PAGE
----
I was raised during the Cold War when we were fed a steady diet of American Exceptionalism. Some of it was actually true. We had a public education system that was inferior to none. College was attainable and affordable. As was healthcare. Good jobs were plentiful. The Marshall Plan helped Europe recover faster than it would have otherwise. Later the Peace Corps made a difference all over the world.
But much was hidden from view. The second class citizenship of African Americans, women, Native Americans, and all non-WASP immigrants. More obvious was a war that no one could explain, fought only by men who could not avoid it. There was a lot wrong with this country, but there was always the belief that we could somehow make it right. We saw the evils as opportunities for activism and progress.
Mark Twain wrote that "Patriotism is supporting your country all the time, and your government when it deserves it." Taking the words of Mark Twain to heart, let me tell you what I still love about America.
The state highways of Virginia in the spring. The leaves on the trees are young and bright green and the dogwood blossoms are everywhere. One year we followed the route Lee took to Appomattox from Petersburg which took us down back lanes that barely qualified as roads but were beautiful all the same. The Shenandoah Valley and the Blue Ridge Parkway in the summertime.
Western Oklahoma of rolling fields, farms and trees. I was surprised the first time I visited it, not expecting to see so much beautiful farmland covering the dark red soil. The people were wonderful, hospitable and friendly, with a very dry and wicked sense of humor.
The woodlands of Minnesota are a sight indeed. Mile upon mile of road bordered by trees of every description. We drove through it one fall; took us a week. There were so many side trips to make and so much color to enjoy in that crisp, autumn air.
Kentucky was another beauty in the fall. We spent a summer at Mammoth Caves National Park, and found every bar-b-que joint between the Park and Bowling Green, via the back roads, of course. There was this corner store on the far side of the park that sold the world's best pizza that you took home and cooked in your own oven. Heaven.
We followed the Trace down to Natchez. A wonderful highway that feels hundreds of years old. Frequent stops to experience a little of the history just made it better. You could see where the footsteps of ten thousand years carved a path through the wilderness.
Oh, and lobster in Maine. Oh dear lord. Roadside shacks that served nothing but lobster. Be still, my heart. Bar Harbor and Acadia National Park. Penobscot Bay and Castine. The day we visited Castine, home of the Maine Maritime Academy, there was a Scottish bagpipe parade. (Who knew?) Plus, the ship that the Academy used for training was the old USS Upshur. Some thirty years earlier, my husband had climbed down the netting of the Upshur with his Marines to make a landing in Korea. The ship was closed to the public that day as the new cadets were arriving, but when they learned that Ed had sailed across the Pacific in her, they gave him the keys and let us roam throughout the ship. What a day.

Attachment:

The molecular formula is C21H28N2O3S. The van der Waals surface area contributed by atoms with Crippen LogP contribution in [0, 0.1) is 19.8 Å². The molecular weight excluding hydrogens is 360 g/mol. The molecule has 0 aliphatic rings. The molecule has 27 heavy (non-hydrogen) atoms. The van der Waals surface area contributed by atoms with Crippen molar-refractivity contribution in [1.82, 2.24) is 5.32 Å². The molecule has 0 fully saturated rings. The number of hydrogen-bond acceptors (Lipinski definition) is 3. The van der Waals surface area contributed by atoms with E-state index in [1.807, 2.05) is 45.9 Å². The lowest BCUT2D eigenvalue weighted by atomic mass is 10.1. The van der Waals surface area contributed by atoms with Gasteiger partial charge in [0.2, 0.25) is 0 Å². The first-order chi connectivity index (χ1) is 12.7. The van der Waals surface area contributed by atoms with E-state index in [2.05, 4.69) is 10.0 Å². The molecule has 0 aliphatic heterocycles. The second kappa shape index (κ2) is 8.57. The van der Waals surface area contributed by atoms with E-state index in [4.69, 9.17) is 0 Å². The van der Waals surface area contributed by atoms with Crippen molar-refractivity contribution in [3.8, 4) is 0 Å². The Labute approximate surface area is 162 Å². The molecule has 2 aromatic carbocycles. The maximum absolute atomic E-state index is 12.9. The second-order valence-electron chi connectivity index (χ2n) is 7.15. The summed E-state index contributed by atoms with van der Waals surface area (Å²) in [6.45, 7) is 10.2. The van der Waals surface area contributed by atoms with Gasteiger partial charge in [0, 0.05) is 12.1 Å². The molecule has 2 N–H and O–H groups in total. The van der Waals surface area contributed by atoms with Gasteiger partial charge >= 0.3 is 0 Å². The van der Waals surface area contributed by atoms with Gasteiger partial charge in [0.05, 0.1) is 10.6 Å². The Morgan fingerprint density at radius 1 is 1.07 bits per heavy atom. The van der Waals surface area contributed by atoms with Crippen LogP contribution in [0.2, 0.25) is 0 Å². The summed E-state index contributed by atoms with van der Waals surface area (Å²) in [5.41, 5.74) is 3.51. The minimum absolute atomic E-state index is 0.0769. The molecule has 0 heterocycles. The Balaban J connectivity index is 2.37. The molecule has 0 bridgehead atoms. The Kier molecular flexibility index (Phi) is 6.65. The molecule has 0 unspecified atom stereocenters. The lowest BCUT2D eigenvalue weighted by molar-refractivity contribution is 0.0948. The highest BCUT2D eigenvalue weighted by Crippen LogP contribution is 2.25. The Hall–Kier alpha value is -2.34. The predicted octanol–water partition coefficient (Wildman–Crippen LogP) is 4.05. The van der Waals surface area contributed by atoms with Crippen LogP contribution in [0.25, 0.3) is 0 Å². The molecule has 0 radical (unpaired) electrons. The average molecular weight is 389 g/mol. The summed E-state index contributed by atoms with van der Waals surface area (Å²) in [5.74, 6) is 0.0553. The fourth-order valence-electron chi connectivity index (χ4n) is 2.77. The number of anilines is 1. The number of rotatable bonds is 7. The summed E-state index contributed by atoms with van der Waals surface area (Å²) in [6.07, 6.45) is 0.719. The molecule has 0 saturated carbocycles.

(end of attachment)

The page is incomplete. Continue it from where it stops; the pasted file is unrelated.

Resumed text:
New Orleans. The French Quarter, the Garden District and the River. We spent one New Year's Eve at the Naval Support Base across the Mississippi from the Quarter. Our only view of the city was through the window in the bedroom of our RV which is where we watched the New Year's Eve fireworks display. And celebrated in our own special way.
The Badlands of South Dakota, where our next door neighbors were in a brand new luxury motorhome towing a Mercedes. And while we would never enjoy such luxury, we were able to indulge in champagne after a day of stunning sights. The landscape is one to strike awe in the beholder. We went to Wounded Knee to pay our respects, and were invited to attend a Pow-Wow where we tasted our first fry bread and let the beat of the drums penetrate deep into our bones.
And our home base, where we spent as much time as we could, at Camp Pendleton, California. There were two beachside campgrounds, one at the north end, known as San Onofre, which had campsites up on a bluff overlooking the beach and the Pacific, and from which you could watch winter storms roll in or on a clear day see San Clemente and Santa Catalina Islands. The southern one, at Camp Del Mar, was located in the boat basin where the Marines navigated the amphibious tracked vehicles in and out of the water. And where my husband and a very good friend managed to capsize a catamaran, and try repeatedly to right it before giving up in gales of laughter and towing it back to the beach.
Boone, North Carolina. His ancestors founded the church that is at the eastern entrance to the town. That was another journey we made through the hills on back roads one morning. It did seem that every curve revealed another landscape so perfect, so gorgeous, that I just wanted to capture them forever. So I did, in my heart.
Oh, and the cities. The electricity of New York, the small town heart of Chicago, the elegance of San Francisco and the Riverwalk of San Antonio. Cities large and small that house so many of my fellow Americans. Each as individual as the accents spoken. Orlando And El Paso, Tucson and Seattle, Miami and Boston. I love you all.
I wish that as a nation we could live up to our landscape. I wish we did no wrong, no evil. I wish we were the country I was raised to believe we could be. I know we are not. I know how much chaos we unleash, how much hardship we create.
But still, just once in a while, I like to reflect on how much I love my home. Because I do.
I love America.